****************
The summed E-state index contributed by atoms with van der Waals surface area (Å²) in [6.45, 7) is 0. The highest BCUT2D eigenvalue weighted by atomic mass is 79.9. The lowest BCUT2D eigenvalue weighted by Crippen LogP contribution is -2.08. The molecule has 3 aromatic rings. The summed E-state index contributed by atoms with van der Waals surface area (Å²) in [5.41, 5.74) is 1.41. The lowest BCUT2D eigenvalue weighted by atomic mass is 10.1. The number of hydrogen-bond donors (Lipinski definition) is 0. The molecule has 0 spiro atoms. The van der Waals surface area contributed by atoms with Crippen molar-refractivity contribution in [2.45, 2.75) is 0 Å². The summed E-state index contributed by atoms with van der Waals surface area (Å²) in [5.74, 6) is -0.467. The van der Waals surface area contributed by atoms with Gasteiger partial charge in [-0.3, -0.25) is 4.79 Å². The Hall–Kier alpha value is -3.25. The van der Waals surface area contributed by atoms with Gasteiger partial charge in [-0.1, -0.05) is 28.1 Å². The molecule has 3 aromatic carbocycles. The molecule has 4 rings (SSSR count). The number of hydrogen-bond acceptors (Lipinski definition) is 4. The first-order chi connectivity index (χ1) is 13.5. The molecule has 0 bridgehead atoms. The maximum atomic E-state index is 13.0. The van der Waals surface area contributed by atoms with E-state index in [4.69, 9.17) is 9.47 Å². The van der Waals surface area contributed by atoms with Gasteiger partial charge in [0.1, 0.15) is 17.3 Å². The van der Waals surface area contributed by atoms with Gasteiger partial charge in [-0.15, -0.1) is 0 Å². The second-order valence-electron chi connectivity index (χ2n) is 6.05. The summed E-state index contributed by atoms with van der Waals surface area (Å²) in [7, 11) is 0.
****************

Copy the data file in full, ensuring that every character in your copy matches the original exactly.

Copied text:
The summed E-state index contributed by atoms with van der Waals surface area (Å²) in [6.45, 7) is 0. The highest BCUT2D eigenvalue weighted by atomic mass is 79.9. The lowest BCUT2D eigenvalue weighted by Crippen LogP contribution is -2.08. The molecule has 3 aromatic rings. The summed E-state index contributed by atoms with van der Waals surface area (Å²) in [5.41, 5.74) is 1.41. The lowest BCUT2D eigenvalue weighted by atomic mass is 10.1. The number of hydrogen-bond donors (Lipinski definition) is 0. The molecule has 0 spiro atoms. The van der Waals surface area contributed by atoms with Crippen molar-refractivity contribution in [2.45, 2.75) is 0 Å². The summed E-state index contributed by atoms with van der Waals surface area (Å²) in [5.74, 6) is -0.467. The van der Waals surface area contributed by atoms with Gasteiger partial charge in [-0.3, -0.25) is 4.79 Å². The Hall–Kier alpha value is -3.25. The van der Waals surface area contributed by atoms with Gasteiger partial charge in [-0.1, -0.05) is 28.1 Å². The molecule has 3 aromatic carbocycles. The molecule has 4 rings (SSSR count). The number of hydrogen-bond acceptors (Lipinski definition) is 4. The first-order chi connectivity index (χ1) is 13.5. The molecule has 0 bridgehead atoms. The maximum atomic E-state index is 13.0. The van der Waals surface area contributed by atoms with E-state index in [4.69, 9.17) is 9.47 Å². The van der Waals surface area contributed by atoms with Gasteiger partial charge in [0.1, 0.15) is 17.3 Å². The van der Waals surface area contributed by atoms with Gasteiger partial charge in [-0.15, -0.1) is 0 Å². The second-order valence-electron chi connectivity index (χ2n) is 6.05. The summed E-state index contributed by atoms with van der Waals surface area (Å²) in [7, 11) is 0.